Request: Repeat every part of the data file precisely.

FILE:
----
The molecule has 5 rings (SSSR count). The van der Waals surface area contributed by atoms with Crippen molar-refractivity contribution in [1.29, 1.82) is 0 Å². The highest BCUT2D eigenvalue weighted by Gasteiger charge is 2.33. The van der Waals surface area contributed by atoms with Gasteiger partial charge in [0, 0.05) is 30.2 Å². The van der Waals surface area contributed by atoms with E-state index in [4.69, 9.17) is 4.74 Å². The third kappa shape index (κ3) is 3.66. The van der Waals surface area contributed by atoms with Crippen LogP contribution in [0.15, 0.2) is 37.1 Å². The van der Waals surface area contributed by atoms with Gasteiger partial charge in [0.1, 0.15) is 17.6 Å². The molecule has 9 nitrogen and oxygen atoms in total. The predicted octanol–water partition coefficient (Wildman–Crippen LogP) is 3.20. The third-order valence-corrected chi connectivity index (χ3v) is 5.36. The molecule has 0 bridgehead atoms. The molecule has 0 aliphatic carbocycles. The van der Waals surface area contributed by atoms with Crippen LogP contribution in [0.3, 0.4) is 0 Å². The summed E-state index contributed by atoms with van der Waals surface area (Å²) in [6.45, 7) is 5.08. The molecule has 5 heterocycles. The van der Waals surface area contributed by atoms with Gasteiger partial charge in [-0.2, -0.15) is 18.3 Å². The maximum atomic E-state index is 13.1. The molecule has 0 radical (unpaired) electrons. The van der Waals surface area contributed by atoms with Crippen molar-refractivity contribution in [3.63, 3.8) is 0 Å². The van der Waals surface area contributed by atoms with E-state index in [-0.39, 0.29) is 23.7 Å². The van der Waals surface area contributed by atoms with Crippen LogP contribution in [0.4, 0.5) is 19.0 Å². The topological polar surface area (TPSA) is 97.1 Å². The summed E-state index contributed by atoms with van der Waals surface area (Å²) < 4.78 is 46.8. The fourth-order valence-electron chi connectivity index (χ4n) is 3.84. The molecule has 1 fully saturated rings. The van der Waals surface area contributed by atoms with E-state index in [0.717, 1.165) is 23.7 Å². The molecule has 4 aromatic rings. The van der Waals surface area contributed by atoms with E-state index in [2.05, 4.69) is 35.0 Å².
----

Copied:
The molecule has 5 rings (SSSR count). The van der Waals surface area contributed by atoms with Crippen molar-refractivity contribution in [1.29, 1.82) is 0 Å². The highest BCUT2D eigenvalue weighted by Gasteiger charge is 2.33. The van der Waals surface area contributed by atoms with Gasteiger partial charge in [0, 0.05) is 30.2 Å². The van der Waals surface area contributed by atoms with E-state index in [4.69, 9.17) is 4.74 Å². The third kappa shape index (κ3) is 3.66. The van der Waals surface area contributed by atoms with Crippen LogP contribution in [0.15, 0.2) is 37.1 Å². The van der Waals surface area contributed by atoms with Gasteiger partial charge in [0.1, 0.15) is 17.6 Å². The molecule has 9 nitrogen and oxygen atoms in total. The predicted octanol–water partition coefficient (Wildman–Crippen LogP) is 3.20. The third-order valence-corrected chi connectivity index (χ3v) is 5.36. The molecule has 0 bridgehead atoms. The molecule has 0 aliphatic carbocycles. The van der Waals surface area contributed by atoms with Crippen LogP contribution in [0.3, 0.4) is 0 Å². The summed E-state index contributed by atoms with van der Waals surface area (Å²) in [6.45, 7) is 5.08. The molecule has 5 heterocycles. The van der Waals surface area contributed by atoms with Gasteiger partial charge in [-0.2, -0.15) is 18.3 Å². The maximum atomic E-state index is 13.1. The molecule has 0 radical (unpaired) electrons. The van der Waals surface area contributed by atoms with Crippen molar-refractivity contribution in [3.63, 3.8) is 0 Å². The van der Waals surface area contributed by atoms with E-state index in [-0.39, 0.29) is 23.7 Å². The van der Waals surface area contributed by atoms with Crippen LogP contribution in [0.4, 0.5) is 19.0 Å². The topological polar surface area (TPSA) is 97.1 Å². The summed E-state index contributed by atoms with van der Waals surface area (Å²) < 4.78 is 46.8. The fourth-order valence-electron chi connectivity index (χ4n) is 3.84. The molecule has 1 fully saturated rings. The van der Waals surface area contributed by atoms with E-state index in [0.717, 1.165) is 23.7 Å². The molecule has 4 aromatic rings. The van der Waals surface area contributed by atoms with E-state index in [2.05, 4.69) is 35.0 Å².